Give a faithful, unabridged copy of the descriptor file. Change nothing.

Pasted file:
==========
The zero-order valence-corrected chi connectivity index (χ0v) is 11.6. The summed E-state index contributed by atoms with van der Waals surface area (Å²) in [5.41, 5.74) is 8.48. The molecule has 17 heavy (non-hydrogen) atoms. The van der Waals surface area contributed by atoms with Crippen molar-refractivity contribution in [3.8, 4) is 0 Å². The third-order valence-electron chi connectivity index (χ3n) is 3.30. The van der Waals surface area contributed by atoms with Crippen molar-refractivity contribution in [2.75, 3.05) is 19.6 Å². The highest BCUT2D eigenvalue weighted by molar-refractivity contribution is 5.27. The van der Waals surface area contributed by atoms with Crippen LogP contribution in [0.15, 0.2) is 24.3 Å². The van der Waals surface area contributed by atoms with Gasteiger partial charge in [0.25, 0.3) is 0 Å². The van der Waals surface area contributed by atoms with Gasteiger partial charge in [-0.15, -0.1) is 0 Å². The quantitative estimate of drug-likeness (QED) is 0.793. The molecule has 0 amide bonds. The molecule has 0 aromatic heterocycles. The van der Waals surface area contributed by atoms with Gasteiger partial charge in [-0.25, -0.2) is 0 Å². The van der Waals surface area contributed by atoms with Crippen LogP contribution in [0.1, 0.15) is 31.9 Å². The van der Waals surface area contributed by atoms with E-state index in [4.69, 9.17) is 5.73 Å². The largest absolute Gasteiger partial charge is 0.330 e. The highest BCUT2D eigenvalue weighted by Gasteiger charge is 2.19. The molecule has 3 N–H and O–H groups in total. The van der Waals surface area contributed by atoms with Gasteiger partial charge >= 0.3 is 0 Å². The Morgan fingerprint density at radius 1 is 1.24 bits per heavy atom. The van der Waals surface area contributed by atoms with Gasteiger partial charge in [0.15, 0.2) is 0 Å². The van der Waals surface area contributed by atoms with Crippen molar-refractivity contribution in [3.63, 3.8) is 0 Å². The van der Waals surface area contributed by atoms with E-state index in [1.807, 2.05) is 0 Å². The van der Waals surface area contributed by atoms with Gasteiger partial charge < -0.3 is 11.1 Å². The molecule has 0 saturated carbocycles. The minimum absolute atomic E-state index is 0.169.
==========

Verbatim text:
The zero-order valence-corrected chi connectivity index (χ0v) is 11.6. The summed E-state index contributed by atoms with van der Waals surface area (Å²) in [5.41, 5.74) is 8.48. The molecule has 17 heavy (non-hydrogen) atoms. The van der Waals surface area contributed by atoms with Crippen molar-refractivity contribution in [3.8, 4) is 0 Å². The third-order valence-electron chi connectivity index (χ3n) is 3.30. The van der Waals surface area contributed by atoms with Crippen molar-refractivity contribution in [2.75, 3.05) is 19.6 Å². The highest BCUT2D eigenvalue weighted by molar-refractivity contribution is 5.27. The van der Waals surface area contributed by atoms with Crippen LogP contribution in [0.15, 0.2) is 24.3 Å². The van der Waals surface area contributed by atoms with Gasteiger partial charge in [0.25, 0.3) is 0 Å². The van der Waals surface area contributed by atoms with Gasteiger partial charge in [-0.15, -0.1) is 0 Å². The quantitative estimate of drug-likeness (QED) is 0.793. The molecule has 0 amide bonds. The molecule has 0 aromatic heterocycles. The van der Waals surface area contributed by atoms with Gasteiger partial charge in [-0.25, -0.2) is 0 Å². The van der Waals surface area contributed by atoms with Crippen LogP contribution in [0.1, 0.15) is 31.9 Å². The van der Waals surface area contributed by atoms with E-state index in [4.69, 9.17) is 5.73 Å². The largest absolute Gasteiger partial charge is 0.330 e. The highest BCUT2D eigenvalue weighted by Gasteiger charge is 2.19. The molecule has 3 N–H and O–H groups in total. The van der Waals surface area contributed by atoms with Gasteiger partial charge >= 0.3 is 0 Å². The Morgan fingerprint density at radius 1 is 1.24 bits per heavy atom. The van der Waals surface area contributed by atoms with Gasteiger partial charge in [0.15, 0.2) is 0 Å². The van der Waals surface area contributed by atoms with Crippen molar-refractivity contribution in [3.63, 3.8) is 0 Å². The van der Waals surface area contributed by atoms with E-state index in [1.807, 2.05) is 0 Å². The van der Waals surface area contributed by atoms with Gasteiger partial charge < -0.3 is 11.1 Å². The molecule has 0 saturated carbocycles. The minimum absolute atomic E-state index is 0.169.